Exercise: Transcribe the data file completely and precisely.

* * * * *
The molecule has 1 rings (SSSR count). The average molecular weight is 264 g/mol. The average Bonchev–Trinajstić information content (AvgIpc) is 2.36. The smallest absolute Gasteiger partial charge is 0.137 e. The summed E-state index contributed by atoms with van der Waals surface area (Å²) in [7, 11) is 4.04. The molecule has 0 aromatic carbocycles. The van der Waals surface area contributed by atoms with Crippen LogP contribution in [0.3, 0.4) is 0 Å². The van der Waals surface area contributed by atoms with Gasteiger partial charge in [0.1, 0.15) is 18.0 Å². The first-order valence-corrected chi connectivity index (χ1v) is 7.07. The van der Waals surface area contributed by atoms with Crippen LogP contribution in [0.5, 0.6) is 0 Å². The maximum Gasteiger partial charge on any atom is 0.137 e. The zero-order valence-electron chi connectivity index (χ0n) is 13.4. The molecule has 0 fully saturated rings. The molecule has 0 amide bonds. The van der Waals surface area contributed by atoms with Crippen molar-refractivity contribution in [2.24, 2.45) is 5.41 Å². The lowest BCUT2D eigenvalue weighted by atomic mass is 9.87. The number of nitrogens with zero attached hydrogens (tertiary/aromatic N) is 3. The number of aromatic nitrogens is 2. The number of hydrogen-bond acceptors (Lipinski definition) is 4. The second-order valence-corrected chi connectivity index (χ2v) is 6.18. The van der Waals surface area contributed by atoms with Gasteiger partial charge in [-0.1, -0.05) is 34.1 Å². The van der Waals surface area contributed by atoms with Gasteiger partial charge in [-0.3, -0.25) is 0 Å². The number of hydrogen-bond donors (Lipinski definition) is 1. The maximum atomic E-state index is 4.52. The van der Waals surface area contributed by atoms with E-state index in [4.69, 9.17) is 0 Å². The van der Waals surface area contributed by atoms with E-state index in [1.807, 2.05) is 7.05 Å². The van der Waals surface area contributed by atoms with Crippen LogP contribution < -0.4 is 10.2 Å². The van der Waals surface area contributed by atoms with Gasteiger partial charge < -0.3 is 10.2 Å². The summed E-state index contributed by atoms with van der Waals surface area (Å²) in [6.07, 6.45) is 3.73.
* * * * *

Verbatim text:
The molecule has 1 rings (SSSR count). The average molecular weight is 264 g/mol. The average Bonchev–Trinajstić information content (AvgIpc) is 2.36. The smallest absolute Gasteiger partial charge is 0.137 e. The summed E-state index contributed by atoms with van der Waals surface area (Å²) in [7, 11) is 4.04. The molecule has 0 aromatic carbocycles. The van der Waals surface area contributed by atoms with Crippen LogP contribution in [0.3, 0.4) is 0 Å². The van der Waals surface area contributed by atoms with Gasteiger partial charge in [0.1, 0.15) is 18.0 Å². The first-order valence-corrected chi connectivity index (χ1v) is 7.07. The van der Waals surface area contributed by atoms with Crippen LogP contribution in [0.5, 0.6) is 0 Å². The maximum Gasteiger partial charge on any atom is 0.137 e. The zero-order valence-electron chi connectivity index (χ0n) is 13.4. The molecule has 0 fully saturated rings. The molecule has 0 amide bonds. The van der Waals surface area contributed by atoms with Crippen molar-refractivity contribution in [2.24, 2.45) is 5.41 Å². The lowest BCUT2D eigenvalue weighted by atomic mass is 9.87. The number of nitrogens with zero attached hydrogens (tertiary/aromatic N) is 3. The number of aromatic nitrogens is 2. The number of hydrogen-bond acceptors (Lipinski definition) is 4. The second-order valence-corrected chi connectivity index (χ2v) is 6.18. The van der Waals surface area contributed by atoms with Gasteiger partial charge in [-0.1, -0.05) is 34.1 Å². The van der Waals surface area contributed by atoms with Gasteiger partial charge in [-0.3, -0.25) is 0 Å². The number of hydrogen-bond donors (Lipinski definition) is 1. The maximum atomic E-state index is 4.52. The van der Waals surface area contributed by atoms with E-state index in [4.69, 9.17) is 0 Å². The van der Waals surface area contributed by atoms with E-state index in [1.807, 2.05) is 7.05 Å². The van der Waals surface area contributed by atoms with Crippen LogP contribution < -0.4 is 10.2 Å². The van der Waals surface area contributed by atoms with Gasteiger partial charge < -0.3 is 10.2 Å². The summed E-state index contributed by atoms with van der Waals surface area (Å²) in [6.07, 6.45) is 3.73.